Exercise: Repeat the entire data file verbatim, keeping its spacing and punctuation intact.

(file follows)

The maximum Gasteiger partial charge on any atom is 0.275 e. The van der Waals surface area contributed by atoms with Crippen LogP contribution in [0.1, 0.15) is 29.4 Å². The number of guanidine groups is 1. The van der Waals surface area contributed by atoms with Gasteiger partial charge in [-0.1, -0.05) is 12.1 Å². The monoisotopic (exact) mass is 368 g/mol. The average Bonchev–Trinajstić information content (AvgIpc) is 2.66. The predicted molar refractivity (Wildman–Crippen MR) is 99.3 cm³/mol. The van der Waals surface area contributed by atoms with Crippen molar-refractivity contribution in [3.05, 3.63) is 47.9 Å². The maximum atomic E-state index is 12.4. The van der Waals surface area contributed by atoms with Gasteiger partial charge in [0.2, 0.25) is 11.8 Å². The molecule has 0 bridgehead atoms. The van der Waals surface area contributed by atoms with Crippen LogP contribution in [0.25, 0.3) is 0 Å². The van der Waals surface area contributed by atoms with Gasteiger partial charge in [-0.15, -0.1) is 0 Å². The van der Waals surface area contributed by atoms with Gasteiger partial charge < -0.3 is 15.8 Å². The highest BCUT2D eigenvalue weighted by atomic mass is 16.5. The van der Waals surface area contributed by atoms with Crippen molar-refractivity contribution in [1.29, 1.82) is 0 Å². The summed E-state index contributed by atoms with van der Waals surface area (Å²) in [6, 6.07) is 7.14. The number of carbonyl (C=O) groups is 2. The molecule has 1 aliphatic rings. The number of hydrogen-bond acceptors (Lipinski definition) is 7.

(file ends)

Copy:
The maximum Gasteiger partial charge on any atom is 0.275 e. The van der Waals surface area contributed by atoms with Crippen LogP contribution in [0.1, 0.15) is 29.4 Å². The number of guanidine groups is 1. The van der Waals surface area contributed by atoms with Gasteiger partial charge in [-0.1, -0.05) is 12.1 Å². The monoisotopic (exact) mass is 368 g/mol. The average Bonchev–Trinajstić information content (AvgIpc) is 2.66. The predicted molar refractivity (Wildman–Crippen MR) is 99.3 cm³/mol. The van der Waals surface area contributed by atoms with Crippen molar-refractivity contribution in [3.05, 3.63) is 47.9 Å². The maximum atomic E-state index is 12.4. The van der Waals surface area contributed by atoms with Gasteiger partial charge in [0.2, 0.25) is 11.8 Å². The molecule has 0 bridgehead atoms. The van der Waals surface area contributed by atoms with Crippen LogP contribution in [0.25, 0.3) is 0 Å². The van der Waals surface area contributed by atoms with Gasteiger partial charge in [-0.15, -0.1) is 0 Å². The van der Waals surface area contributed by atoms with Gasteiger partial charge < -0.3 is 15.8 Å². The highest BCUT2D eigenvalue weighted by atomic mass is 16.5. The van der Waals surface area contributed by atoms with Crippen molar-refractivity contribution in [1.29, 1.82) is 0 Å². The summed E-state index contributed by atoms with van der Waals surface area (Å²) in [6, 6.07) is 7.14. The number of carbonyl (C=O) groups is 2. The molecule has 1 aliphatic rings. The number of hydrogen-bond acceptors (Lipinski definition) is 7.